FIFA is pushing through a raft of proposals meant to benefit African football, following a recent symposium in Morocco.
Botswana Football Association (BFA) president, Maclean Letshwiti, who attended the meeting, believes these would be the ultimate game changers.
Letshwiti arrived this week back from the Morocco meeting addressed by FIFA president, Gianni Infantino.
There is a proposed club league which will feature the continent’s top teams, expected to generate revenue for the teams.
FIFA has also proposed raising $1billion to fund the construction of world class stadia across all CAF members.
“This is what we are talking about as Botswana, and I support this idea that we need a state-of-the-art stadium. A stadium is not just a playing field, but a platform where you can generate money, run it like a business.”
This is meant to enhance the ambiance at matches as Infantino noted that the standard of facilities was poor, Letshwiti said. Another potential game changer is the full time employment of referees, who would be paid by FIFA. Letshwiti said the standard of officiating was seen as low, and in order to enhance the game’s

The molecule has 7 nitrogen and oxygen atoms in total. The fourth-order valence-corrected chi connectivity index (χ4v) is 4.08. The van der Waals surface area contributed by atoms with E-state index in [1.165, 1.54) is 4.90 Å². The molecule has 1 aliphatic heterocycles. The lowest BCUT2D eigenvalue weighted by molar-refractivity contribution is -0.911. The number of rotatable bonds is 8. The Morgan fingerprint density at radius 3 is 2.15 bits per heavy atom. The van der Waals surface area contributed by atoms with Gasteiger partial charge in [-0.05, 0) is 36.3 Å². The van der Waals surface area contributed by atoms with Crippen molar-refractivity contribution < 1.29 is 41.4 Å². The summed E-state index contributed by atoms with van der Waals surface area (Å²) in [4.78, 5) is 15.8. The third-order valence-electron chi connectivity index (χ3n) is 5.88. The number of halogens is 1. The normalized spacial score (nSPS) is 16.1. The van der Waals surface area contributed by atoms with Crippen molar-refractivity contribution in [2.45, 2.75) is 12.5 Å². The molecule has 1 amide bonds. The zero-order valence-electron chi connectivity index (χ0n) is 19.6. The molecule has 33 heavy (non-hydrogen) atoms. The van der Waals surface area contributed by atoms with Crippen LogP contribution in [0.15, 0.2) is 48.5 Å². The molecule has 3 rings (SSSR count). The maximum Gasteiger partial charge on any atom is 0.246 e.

Botswana stands to benefit from the changes, argues Letshwiti, as FIFA adopts a more aggressive approach towards uplifting the game in one of its largest constituencies.
CAF is the second largest confederation, with 54 members, but has consistently lagged behind the rest of the FIFA members, due to the poor administration of the game.
“He asked why UEFA is able to raise billions but CAF doesn’t. We broke into groups to discuss all these issues,” Letshwiti said.
There has been a proposal to move the Africa Cup of Nations from a biennial to a quadrennial tournament. He said there was need to move towards professional leagues, rather than social football.
“What he was saying to us is that we have to up the game. Football can contribute to economy of the country. If we do the basics, this is the start of facelifting football.
Experts are now at work, developing models around the symposium. What he wanted to get, was our input.”